Singapore International Film Festival chose Ivan Ayr’s second directorial Meel Patthar (Milestone) as the Best Asian Feature Film and the film’s male lead, Suvinder Vicky, won the Silver Screen Award for Best Performance at the festival.
It’s a story of a truck driver (played by Suvinder), who has driven the vehicle all his life and is asked to train a younger operator. Metaphorically, it tells you how far you’ve come and how much further you have to go… this milestone that connects the past, present and reflects the uncertainty of the future is symbolic of Suvinder’s journey.
The Chandigarh-based actor is elated to have won the award. As he recalls the beginning of Meel Pathar, he shares, “When I got the script and I met Ivan Ayr and film producer Kimsi Singh in Delhi, I expressed my concern of not knowing how to drive a truck. In the whole script Ghalib (name of his character) is driving and talking with the co-passenger and it seemed quite difficult at that time. But I took training and in 15 days I was confident about the role.” Vicky, as he likes to be called, says such roles are the duty and desire of every actor. “I have done a lot of commercial films like Kesari, Udta Punjab and many Punjabi films, too, but those films are for earning a living. Off-beat films like Meel Pathar satiate the real hunger of an actor.” He loves what he does, 19 years in the industry are testimonial to that, but this film is special to Vicky for more than one reason. He suggests we look at it from an actor’s perspective. “From the very beginning till the last shot of the film, Ghalib is in every frame… he maybe introducing other characters or through his story they are being introduced, the film grows through him and he grows in the film… he is always there.”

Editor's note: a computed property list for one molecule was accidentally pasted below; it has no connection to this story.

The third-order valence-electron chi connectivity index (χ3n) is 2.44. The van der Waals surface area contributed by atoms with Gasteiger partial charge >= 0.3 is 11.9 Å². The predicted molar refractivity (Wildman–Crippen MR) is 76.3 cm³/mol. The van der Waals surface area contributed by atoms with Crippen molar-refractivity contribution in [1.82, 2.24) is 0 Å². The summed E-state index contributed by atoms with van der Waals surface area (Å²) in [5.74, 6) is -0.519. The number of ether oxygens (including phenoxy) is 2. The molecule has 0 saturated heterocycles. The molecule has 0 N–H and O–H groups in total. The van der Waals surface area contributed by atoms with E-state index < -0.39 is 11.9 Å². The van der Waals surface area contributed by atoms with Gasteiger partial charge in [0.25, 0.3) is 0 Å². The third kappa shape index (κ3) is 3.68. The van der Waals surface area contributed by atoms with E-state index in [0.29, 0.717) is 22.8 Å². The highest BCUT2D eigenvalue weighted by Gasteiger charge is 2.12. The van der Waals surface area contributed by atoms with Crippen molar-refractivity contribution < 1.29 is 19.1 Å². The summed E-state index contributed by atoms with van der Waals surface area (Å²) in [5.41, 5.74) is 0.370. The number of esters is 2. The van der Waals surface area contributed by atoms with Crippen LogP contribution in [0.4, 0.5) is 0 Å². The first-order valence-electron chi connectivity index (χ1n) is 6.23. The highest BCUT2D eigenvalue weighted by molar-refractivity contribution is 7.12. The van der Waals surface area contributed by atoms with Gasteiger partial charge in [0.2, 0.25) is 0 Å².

Such opportunities are rare and as challenging because there was no break whatsoever. “It was true from the very first day of the shoot till the last day of it I worked for this film without a break.”
To have received the award in person would have been a different experience but to get it virtually doesn’t dim the happiness. “I would have loved to be physically present there and all the other countries where this film has been screened but Covid took that away from me. Having said that, it is still hard to believe that I have won the award for best performer. It is a dream come true. I feel lucky that a decade or so of struggle and my work has been recognised internationally, something every artiste wishes for…”
While Meel Pathar is the milestone in Vicky’s career, the turning point will always be Chauthi Koot. A pass out of the theatre department, Panjab University, he had studied parallel cinema.
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